Sunday, August 12, 2007

Statutory Construction: Crimes Against Persons

The Washington Supreme Court unanimously construes sections of the Sentencing Reform Act to find that community custody is not mandated for an attempted assault. In re Postsentence Review of Leach, No. 79432-4, Wash. Courts website (Aug. 2, 2007).

RCW 9.94A.715 provides:

(1) When a court sentences a person to the custody of the department for * * * any crime against persons under RCW 9.94A.411(2) * * * , the court shall in addition to the other terms of the sentence, sentence the offender to community custody * * *
Flip the pages back to 9.94A.411, and you find:
(2) Decision to prosecute.


Crimes against persons will be filed if * * *

Crimes against property/other crimes will be filed if * * *

See table below for the crimes within these categories.
The table lists lots of crimes against persons, but none of them are attempt crimes.

Leach hit her 12-year-old son with a tire iron, and she pleaded guilty to attempted assault of a child in the second degree. She was sentenced to 23.25 months confinement followed by 9-18 months community custody.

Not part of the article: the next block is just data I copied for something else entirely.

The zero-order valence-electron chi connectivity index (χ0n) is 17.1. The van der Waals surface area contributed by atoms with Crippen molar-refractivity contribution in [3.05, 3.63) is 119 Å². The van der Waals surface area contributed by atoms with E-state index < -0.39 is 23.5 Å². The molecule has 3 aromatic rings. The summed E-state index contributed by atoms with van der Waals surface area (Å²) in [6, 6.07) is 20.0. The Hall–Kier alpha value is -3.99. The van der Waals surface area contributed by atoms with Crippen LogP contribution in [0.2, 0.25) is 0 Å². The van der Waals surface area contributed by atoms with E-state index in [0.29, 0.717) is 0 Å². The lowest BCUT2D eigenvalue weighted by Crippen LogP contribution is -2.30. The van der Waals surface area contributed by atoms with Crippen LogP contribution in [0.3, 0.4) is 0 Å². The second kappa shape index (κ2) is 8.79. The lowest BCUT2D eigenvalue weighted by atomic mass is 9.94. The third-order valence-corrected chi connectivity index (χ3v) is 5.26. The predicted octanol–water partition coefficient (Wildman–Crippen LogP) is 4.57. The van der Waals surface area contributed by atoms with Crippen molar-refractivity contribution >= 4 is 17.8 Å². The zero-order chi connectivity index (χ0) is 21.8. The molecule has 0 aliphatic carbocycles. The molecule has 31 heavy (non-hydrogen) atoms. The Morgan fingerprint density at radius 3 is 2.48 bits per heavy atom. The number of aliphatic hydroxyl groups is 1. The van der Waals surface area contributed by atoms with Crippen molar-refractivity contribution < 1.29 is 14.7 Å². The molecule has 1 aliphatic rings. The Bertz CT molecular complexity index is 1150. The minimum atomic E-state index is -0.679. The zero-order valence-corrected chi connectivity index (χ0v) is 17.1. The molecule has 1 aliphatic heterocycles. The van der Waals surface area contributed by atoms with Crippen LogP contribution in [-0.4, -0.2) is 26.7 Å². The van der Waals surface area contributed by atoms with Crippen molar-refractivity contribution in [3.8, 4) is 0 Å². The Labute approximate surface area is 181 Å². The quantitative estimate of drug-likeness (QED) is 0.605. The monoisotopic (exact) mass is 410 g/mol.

The Department of Corrections said that she couldn't be placed in community custody because her crime wasn't in the statutory list. The Attorney General argued that result would be absurd. And, on the facts, it sure does seem nutty that bloodying a boy with a tire iron doesn't count as a crime against a person, but some of the nuttiness comes from the plea: the facts would have supported a charge of assault, but the state accepted a plea of attempted assault.

It's all about reading the statute. The Court says that the legislature could have included attempt crimes in the list -- or it could have said that the list was merely illustrative -- but what it said was: these are the crimes that count as crimes against persons. The Court is there to apply the statute the legislature actually enacted and so, in this case, the defendant will not serve community custody after her confinement.

No comments: